Second-guessing of Andrew Luck era still lingers, but shouldn’t

Authored by Stew Blake on Nov 6, 2012
Second-guessing of Andrew Luck era still lingers, but shouldn’t

After seven games featured in a gauntlet disguised as a schedule, Peyton Manning is putting together one of the best years of his legendary career.
Manning’s numbers through eight weeks? First in passer rating (109.0), third in touchdowns (17), fourth in percentage (68.5), first in average yards per pass (8.2), and second in yards per game (301.9). He’s not only on pace for his best year since the record-breaker in 2004, but he’s also staring down a fifth MVP award.
And then there’s the first overall pick in the 2012 NFL Draft, Andrew Austen Luck. The fourth quarter wizard, as I have christened him.
His stats may not be Manning-esque, but in only seven games, Luck has two fourth quarter comeback wins and three game-winning drives. These are the stats beyond the stats, and as a result, the Colts are 4-3 and contending for a wild-card berth.
Wait, what?
But even with Luck’s outstanding rookie effort, and the fact that he has put together more wins through seven games than Manning did as a rookie with, arguably, a less talented supporting cast, the doubters of the Luck era, or strictly Peyton Manning fans, still linger.
“[The Colts] would be 7-0 with Peyton,” said one unnamed Twitter user.
Maybe, but who knows? If Manning stays, this team and staff looks vastly different.
I’ll be the first to say that I initially had serious doubts about moving on from #18. Luck was not the end-all, be-all of QBs, as shown by a very strong ’12 QB draft class, and Manning had proven that he was making significant strides towards a legitimate comeback. He may have been in the twilight of his illustrious career, but you never shut the door on Peyton Manning. Never.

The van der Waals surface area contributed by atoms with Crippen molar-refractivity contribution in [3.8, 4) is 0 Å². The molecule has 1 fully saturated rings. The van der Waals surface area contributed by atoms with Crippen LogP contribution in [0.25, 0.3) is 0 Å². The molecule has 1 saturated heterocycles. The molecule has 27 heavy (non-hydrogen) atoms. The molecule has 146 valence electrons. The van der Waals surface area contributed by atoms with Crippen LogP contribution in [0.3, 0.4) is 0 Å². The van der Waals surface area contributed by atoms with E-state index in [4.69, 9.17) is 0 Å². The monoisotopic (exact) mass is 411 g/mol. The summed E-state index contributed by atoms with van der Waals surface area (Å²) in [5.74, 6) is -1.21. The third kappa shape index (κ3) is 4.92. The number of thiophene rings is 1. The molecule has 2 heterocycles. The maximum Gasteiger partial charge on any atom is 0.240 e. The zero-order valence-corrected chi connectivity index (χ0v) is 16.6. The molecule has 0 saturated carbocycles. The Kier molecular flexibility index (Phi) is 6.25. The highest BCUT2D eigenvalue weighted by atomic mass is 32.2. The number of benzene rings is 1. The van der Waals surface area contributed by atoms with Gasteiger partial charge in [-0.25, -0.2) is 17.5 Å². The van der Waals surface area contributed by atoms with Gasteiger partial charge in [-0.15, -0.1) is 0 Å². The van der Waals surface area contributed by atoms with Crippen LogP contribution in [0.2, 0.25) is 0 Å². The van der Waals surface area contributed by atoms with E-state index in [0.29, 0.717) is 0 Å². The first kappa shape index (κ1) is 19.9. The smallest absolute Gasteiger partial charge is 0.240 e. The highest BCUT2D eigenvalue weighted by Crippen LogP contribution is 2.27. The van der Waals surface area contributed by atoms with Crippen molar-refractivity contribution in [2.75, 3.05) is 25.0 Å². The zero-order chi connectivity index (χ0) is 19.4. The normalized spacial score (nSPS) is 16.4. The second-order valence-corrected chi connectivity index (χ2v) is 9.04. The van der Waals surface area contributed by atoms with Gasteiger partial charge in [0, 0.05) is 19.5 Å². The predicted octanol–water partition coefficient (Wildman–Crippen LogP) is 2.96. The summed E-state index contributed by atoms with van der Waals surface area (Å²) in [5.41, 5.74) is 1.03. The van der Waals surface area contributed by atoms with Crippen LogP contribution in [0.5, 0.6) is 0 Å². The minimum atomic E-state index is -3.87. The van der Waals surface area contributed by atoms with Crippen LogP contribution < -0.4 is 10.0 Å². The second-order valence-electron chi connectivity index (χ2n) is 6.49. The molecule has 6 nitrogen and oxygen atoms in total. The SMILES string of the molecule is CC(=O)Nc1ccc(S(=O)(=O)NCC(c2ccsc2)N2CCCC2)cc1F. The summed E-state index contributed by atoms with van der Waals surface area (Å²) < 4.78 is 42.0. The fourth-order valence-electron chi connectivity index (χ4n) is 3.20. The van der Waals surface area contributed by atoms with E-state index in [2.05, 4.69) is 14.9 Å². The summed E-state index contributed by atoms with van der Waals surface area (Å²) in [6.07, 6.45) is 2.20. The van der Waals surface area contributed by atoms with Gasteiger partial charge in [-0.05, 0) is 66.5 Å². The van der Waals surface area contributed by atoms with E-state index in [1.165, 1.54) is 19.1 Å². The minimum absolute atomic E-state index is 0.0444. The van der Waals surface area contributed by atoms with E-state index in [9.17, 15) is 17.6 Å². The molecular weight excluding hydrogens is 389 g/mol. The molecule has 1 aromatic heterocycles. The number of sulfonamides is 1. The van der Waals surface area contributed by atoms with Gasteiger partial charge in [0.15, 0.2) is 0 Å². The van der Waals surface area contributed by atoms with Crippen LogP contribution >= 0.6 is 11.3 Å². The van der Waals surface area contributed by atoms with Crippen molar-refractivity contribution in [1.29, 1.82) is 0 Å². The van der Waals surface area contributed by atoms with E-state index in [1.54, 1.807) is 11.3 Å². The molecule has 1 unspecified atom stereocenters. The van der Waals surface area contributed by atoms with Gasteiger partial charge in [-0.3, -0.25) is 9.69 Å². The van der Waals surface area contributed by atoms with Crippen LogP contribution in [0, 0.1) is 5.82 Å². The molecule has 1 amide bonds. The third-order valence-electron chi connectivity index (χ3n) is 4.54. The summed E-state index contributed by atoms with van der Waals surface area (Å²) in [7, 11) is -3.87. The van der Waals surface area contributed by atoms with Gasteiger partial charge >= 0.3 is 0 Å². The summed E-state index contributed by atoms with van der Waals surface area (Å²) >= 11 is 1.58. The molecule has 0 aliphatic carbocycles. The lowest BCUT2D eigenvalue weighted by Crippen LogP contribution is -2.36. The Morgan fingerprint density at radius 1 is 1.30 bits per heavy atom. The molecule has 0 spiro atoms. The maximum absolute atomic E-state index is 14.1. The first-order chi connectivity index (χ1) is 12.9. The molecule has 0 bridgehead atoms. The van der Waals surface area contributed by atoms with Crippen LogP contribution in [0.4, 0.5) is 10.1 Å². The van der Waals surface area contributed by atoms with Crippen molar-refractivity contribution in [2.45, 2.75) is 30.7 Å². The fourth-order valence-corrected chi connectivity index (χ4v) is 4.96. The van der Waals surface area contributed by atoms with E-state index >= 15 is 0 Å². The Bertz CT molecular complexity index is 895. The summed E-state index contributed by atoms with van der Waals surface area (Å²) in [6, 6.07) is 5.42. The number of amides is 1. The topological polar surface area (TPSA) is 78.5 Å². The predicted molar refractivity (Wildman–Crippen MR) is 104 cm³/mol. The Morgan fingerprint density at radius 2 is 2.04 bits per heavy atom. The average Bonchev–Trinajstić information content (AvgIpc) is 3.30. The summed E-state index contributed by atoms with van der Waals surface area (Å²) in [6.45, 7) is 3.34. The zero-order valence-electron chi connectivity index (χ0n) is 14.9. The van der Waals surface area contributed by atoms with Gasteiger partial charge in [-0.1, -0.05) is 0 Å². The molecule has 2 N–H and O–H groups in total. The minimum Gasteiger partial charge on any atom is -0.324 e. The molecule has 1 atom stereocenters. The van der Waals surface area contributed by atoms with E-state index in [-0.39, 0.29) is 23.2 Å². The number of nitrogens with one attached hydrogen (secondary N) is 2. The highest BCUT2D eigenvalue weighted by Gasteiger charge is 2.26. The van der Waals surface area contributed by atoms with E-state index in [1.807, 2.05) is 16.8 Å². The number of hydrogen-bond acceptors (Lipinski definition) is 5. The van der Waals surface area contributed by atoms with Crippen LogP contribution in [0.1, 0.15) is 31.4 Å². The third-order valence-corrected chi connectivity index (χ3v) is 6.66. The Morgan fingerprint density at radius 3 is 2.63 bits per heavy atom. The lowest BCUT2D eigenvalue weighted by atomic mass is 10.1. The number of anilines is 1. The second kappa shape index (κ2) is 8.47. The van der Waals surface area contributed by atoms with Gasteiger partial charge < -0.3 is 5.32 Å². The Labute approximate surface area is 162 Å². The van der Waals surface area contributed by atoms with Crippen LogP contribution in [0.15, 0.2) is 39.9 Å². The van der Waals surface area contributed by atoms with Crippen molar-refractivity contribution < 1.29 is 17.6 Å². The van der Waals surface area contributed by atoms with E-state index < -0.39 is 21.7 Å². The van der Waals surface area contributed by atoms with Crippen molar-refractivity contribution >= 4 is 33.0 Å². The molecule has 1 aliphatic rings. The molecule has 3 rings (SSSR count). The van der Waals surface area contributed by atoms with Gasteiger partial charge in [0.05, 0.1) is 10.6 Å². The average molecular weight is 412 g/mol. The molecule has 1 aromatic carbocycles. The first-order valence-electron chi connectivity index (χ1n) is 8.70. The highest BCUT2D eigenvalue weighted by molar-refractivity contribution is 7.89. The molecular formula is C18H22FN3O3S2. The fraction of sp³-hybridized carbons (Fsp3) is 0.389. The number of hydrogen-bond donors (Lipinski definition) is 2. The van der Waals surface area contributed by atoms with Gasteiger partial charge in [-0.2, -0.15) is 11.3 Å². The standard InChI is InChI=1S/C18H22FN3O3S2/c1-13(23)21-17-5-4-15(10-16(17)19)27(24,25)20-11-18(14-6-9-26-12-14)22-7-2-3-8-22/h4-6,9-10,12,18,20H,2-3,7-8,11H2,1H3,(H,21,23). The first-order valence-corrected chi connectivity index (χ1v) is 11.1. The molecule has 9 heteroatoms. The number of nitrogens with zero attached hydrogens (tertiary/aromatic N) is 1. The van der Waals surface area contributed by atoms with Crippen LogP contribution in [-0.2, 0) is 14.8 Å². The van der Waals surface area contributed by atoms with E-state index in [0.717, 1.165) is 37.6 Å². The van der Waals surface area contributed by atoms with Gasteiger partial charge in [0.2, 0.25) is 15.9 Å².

Just ask the Chargers.
And when the announcement was finally made, and Manning appeared in that final Colts press conference, you could feel a cloud of gloom hovering above Colts Nation. The legend was finished in Indy.
But the Colts weren’t.
As a kid, I had grown to love this franchise, mainly because of the 13 brilliant years that were fueled by #18. I had my qualms about a future without the greatest QB of all time, but I was not less of a Colts fan, simply because he was gone. Favorite Colts had left before—Edgerrin James, Marvin Harrison—but the team remained.
As time progressed, the launch of Chuck Pagano’s “Build the Monster” era included a clear and refreshing direction for Indy. Manning would ultimately join a team where he would be given his best shot at another ring, and Luck has so far delivered on the prodigy label that was attached to him by every pundit and scout on the face of the Earth—a win-win for everyone.
Manning and Luck will forever be compared, and rightfully so. But as evidenced by the remarkable efforts of both in their own respective way, it’s only more evident that this was the right decision.


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